Think of your trustiest jacket: how the insides of its pockets feel as you slip your hands into them. And the tote bag that you refuse to throw away, because its worn-out canvas feels just right against the skin of your inner arm as you hold it close to yourself and step out into the world.
Clothes, like architecture, divide our being-in-the-world into a set of primal binaries: yes and no, left and right, back and front, inside and outside. But it is through our puzzlingly gendered bodies that we learn to live with these binaries; just as the experience of breathing in and breathing out, or listening to the beating of our hearts, teaches us subconsciously about repetition, rhythm and time—our first music lessons, as it were. Then, as we get used to dwelling in our bodies, clothes and houses, these kindergarten binaries become more complicated. We learn to distinguish between freedom and constraint, selves and others, private and public. These, in turn, get mixed up with good and bad, right and wrong.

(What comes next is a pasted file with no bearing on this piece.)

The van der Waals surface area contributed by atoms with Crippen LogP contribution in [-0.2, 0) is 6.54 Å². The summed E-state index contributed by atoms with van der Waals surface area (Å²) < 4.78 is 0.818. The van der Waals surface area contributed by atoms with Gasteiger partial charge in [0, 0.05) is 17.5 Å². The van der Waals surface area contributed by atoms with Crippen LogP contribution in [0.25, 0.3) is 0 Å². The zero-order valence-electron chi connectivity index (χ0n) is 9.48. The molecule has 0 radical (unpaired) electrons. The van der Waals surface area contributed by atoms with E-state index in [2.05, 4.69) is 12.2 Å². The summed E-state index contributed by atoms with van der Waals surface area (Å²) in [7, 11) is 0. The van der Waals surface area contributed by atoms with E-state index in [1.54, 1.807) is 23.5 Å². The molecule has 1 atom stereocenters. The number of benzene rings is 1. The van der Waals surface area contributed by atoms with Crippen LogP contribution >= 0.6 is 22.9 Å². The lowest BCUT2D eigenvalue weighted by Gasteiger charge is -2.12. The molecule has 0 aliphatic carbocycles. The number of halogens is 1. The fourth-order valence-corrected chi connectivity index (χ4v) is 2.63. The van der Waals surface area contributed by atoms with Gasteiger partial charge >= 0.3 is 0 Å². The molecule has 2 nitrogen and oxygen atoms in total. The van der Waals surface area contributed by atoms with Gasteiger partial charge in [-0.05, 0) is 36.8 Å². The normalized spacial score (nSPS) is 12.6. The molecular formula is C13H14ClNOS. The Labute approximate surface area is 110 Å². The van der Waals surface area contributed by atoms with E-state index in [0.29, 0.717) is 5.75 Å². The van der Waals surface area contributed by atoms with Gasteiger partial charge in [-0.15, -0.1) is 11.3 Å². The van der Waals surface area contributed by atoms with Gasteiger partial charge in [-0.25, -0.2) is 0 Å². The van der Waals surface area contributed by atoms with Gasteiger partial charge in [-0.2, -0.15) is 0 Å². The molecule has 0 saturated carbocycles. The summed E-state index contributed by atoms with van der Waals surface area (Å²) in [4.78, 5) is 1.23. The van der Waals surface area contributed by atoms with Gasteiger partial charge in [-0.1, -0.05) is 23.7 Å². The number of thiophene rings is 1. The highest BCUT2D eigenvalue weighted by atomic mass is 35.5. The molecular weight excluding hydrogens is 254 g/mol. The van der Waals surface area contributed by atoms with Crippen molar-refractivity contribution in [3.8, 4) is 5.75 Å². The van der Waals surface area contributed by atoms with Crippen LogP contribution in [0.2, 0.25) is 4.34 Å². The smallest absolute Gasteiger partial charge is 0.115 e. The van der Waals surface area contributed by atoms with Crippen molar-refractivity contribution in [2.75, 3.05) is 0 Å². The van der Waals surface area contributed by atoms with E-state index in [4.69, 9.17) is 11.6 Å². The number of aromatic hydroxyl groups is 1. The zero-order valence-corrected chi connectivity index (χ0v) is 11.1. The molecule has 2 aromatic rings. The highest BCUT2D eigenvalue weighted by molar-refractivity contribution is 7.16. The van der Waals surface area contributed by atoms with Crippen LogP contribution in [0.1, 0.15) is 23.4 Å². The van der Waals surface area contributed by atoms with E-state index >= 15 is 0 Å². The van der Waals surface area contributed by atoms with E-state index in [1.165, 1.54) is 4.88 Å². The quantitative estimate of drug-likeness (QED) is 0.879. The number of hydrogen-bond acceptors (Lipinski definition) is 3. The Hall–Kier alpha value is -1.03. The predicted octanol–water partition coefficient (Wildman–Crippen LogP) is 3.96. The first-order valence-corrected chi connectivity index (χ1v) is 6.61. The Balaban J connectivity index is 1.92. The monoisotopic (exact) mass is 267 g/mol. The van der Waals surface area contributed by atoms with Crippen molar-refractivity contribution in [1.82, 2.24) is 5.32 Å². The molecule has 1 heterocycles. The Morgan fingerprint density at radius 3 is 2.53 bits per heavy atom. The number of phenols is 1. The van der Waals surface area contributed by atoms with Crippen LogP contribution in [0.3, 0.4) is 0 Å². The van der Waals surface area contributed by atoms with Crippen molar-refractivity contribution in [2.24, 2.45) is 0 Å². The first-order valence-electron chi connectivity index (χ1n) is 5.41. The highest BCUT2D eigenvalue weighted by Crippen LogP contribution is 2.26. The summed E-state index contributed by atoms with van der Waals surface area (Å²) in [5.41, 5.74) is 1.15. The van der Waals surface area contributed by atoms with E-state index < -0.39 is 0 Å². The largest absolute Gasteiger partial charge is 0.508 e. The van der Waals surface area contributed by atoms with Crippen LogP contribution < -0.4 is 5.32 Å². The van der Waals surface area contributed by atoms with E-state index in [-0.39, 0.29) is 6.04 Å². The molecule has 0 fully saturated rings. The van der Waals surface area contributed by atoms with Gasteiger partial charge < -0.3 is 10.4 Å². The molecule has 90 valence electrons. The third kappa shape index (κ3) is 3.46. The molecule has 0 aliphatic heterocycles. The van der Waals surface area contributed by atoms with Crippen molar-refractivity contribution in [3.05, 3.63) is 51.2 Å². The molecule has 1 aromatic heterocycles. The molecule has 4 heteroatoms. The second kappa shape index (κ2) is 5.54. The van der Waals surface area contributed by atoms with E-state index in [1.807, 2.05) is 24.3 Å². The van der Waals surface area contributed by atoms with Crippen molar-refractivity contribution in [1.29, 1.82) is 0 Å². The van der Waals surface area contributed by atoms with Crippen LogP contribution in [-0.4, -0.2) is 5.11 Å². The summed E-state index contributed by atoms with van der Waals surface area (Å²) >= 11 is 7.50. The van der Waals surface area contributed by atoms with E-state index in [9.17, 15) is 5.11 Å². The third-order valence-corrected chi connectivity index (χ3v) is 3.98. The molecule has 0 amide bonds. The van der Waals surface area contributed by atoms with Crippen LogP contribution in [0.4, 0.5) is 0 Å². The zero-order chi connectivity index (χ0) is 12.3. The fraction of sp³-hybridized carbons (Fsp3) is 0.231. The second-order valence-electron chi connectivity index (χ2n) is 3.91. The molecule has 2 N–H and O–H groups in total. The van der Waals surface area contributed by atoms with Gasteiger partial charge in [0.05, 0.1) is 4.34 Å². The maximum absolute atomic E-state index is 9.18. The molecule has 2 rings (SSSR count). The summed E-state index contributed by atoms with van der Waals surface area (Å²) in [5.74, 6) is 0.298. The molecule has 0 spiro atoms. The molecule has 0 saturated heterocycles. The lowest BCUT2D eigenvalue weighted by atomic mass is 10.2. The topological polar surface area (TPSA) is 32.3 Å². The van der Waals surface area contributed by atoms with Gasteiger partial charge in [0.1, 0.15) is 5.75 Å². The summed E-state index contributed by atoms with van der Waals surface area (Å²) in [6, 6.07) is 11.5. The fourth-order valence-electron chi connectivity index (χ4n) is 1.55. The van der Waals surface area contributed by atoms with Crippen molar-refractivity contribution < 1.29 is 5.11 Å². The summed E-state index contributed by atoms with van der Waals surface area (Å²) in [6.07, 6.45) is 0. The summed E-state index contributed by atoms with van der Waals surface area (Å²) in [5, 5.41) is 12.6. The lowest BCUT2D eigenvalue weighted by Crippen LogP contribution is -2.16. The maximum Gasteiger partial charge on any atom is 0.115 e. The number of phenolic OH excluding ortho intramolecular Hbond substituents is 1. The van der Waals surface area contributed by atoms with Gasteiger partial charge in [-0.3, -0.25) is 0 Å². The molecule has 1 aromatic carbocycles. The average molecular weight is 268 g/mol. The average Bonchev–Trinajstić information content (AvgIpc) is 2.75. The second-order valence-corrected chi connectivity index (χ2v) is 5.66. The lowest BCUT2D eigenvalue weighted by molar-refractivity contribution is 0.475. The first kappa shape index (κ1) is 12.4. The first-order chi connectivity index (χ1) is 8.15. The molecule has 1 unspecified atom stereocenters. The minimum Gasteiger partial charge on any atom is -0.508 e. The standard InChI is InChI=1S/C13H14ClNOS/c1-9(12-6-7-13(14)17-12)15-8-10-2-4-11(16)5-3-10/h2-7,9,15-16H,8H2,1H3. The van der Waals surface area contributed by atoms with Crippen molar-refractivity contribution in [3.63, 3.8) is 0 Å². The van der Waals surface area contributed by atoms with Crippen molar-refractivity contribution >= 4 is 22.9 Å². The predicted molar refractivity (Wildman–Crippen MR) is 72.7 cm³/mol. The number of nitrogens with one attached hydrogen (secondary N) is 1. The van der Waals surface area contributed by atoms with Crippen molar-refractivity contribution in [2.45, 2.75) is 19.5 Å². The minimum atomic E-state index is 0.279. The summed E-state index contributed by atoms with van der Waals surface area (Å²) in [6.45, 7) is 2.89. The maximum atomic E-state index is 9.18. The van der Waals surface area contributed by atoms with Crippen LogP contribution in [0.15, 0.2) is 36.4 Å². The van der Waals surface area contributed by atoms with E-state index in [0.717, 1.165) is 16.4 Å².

Edited by Tom Melick
Typography by Ruud Ruttens
Printed by Geddes & Walter, Melbourne
20 pp., 101.5 × 190.5 mm, softcover
Edition of 300